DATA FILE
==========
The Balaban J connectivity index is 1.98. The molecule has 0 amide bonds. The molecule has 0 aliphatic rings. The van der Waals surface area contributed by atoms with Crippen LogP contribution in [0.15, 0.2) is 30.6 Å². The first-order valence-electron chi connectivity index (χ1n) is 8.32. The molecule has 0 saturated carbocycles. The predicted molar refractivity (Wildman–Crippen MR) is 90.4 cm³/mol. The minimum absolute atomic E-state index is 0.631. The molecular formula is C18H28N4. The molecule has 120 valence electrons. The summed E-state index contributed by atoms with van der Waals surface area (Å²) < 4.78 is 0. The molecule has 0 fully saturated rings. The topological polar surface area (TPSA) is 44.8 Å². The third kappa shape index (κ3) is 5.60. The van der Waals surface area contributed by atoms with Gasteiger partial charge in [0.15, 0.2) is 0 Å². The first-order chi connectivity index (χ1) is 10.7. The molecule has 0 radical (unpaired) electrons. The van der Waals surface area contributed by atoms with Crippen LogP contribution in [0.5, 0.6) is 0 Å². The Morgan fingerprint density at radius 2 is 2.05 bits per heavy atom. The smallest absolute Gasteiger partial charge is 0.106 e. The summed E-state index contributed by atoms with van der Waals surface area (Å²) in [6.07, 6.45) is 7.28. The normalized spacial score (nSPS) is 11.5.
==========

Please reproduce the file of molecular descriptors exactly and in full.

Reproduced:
The Balaban J connectivity index is 1.98. The molecule has 0 amide bonds. The molecule has 0 aliphatic rings. The van der Waals surface area contributed by atoms with Crippen LogP contribution in [0.15, 0.2) is 30.6 Å². The first-order valence-electron chi connectivity index (χ1n) is 8.32. The molecule has 0 saturated carbocycles. The predicted molar refractivity (Wildman–Crippen MR) is 90.4 cm³/mol. The minimum absolute atomic E-state index is 0.631. The molecular formula is C18H28N4. The molecule has 120 valence electrons. The summed E-state index contributed by atoms with van der Waals surface area (Å²) < 4.78 is 0. The molecule has 0 fully saturated rings. The topological polar surface area (TPSA) is 44.8 Å². The third kappa shape index (κ3) is 5.60. The van der Waals surface area contributed by atoms with Gasteiger partial charge in [0.15, 0.2) is 0 Å². The first-order chi connectivity index (χ1) is 10.7. The molecule has 0 radical (unpaired) electrons. The van der Waals surface area contributed by atoms with Crippen LogP contribution in [0.5, 0.6) is 0 Å². The Morgan fingerprint density at radius 2 is 2.05 bits per heavy atom. The smallest absolute Gasteiger partial charge is 0.106 e. The summed E-state index contributed by atoms with van der Waals surface area (Å²) in [6.07, 6.45) is 7.28. The normalized spacial score (nSPS) is 11.5.